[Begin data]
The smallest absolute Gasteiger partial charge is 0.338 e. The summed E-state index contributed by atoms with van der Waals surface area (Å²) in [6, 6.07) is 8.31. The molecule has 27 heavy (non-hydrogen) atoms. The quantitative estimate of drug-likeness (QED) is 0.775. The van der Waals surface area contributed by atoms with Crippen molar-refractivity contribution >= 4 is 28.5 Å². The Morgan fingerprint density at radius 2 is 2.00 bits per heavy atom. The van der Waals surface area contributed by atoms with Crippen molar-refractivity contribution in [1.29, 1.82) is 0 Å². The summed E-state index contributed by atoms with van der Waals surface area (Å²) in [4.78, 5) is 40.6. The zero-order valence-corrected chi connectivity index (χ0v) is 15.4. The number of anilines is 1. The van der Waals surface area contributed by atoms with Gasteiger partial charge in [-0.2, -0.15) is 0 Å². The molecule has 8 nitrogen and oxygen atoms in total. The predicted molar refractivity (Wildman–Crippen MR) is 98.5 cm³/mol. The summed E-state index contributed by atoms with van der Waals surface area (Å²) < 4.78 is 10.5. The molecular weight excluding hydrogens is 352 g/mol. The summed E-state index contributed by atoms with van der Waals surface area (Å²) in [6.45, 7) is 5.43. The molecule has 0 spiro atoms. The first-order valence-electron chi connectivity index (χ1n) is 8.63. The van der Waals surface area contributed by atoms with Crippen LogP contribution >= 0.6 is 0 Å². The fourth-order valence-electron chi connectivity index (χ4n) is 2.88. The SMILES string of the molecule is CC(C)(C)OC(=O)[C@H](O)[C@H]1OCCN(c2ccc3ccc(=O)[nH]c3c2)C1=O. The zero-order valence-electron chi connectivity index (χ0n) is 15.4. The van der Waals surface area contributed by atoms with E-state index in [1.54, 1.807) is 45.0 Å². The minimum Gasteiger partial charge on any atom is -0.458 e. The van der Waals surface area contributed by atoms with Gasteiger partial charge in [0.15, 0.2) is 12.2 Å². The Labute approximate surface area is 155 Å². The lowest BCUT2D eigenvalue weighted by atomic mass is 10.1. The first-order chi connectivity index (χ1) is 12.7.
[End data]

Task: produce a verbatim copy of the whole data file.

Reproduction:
The smallest absolute Gasteiger partial charge is 0.338 e. The summed E-state index contributed by atoms with van der Waals surface area (Å²) in [6, 6.07) is 8.31. The molecule has 27 heavy (non-hydrogen) atoms. The quantitative estimate of drug-likeness (QED) is 0.775. The van der Waals surface area contributed by atoms with Crippen molar-refractivity contribution >= 4 is 28.5 Å². The Morgan fingerprint density at radius 2 is 2.00 bits per heavy atom. The van der Waals surface area contributed by atoms with Crippen molar-refractivity contribution in [1.29, 1.82) is 0 Å². The summed E-state index contributed by atoms with van der Waals surface area (Å²) in [4.78, 5) is 40.6. The zero-order valence-corrected chi connectivity index (χ0v) is 15.4. The number of anilines is 1. The van der Waals surface area contributed by atoms with Gasteiger partial charge in [-0.2, -0.15) is 0 Å². The molecule has 8 nitrogen and oxygen atoms in total. The predicted molar refractivity (Wildman–Crippen MR) is 98.5 cm³/mol. The summed E-state index contributed by atoms with van der Waals surface area (Å²) < 4.78 is 10.5. The molecular weight excluding hydrogens is 352 g/mol. The summed E-state index contributed by atoms with van der Waals surface area (Å²) in [6.45, 7) is 5.43. The molecule has 0 spiro atoms. The first-order valence-electron chi connectivity index (χ1n) is 8.63. The van der Waals surface area contributed by atoms with Crippen LogP contribution >= 0.6 is 0 Å². The fourth-order valence-electron chi connectivity index (χ4n) is 2.88. The SMILES string of the molecule is CC(C)(C)OC(=O)[C@H](O)[C@H]1OCCN(c2ccc3ccc(=O)[nH]c3c2)C1=O. The zero-order valence-electron chi connectivity index (χ0n) is 15.4. The van der Waals surface area contributed by atoms with E-state index in [1.54, 1.807) is 45.0 Å². The minimum Gasteiger partial charge on any atom is -0.458 e. The van der Waals surface area contributed by atoms with Gasteiger partial charge in [0.15, 0.2) is 12.2 Å². The Labute approximate surface area is 155 Å². The lowest BCUT2D eigenvalue weighted by atomic mass is 10.1. The first-order chi connectivity index (χ1) is 12.7.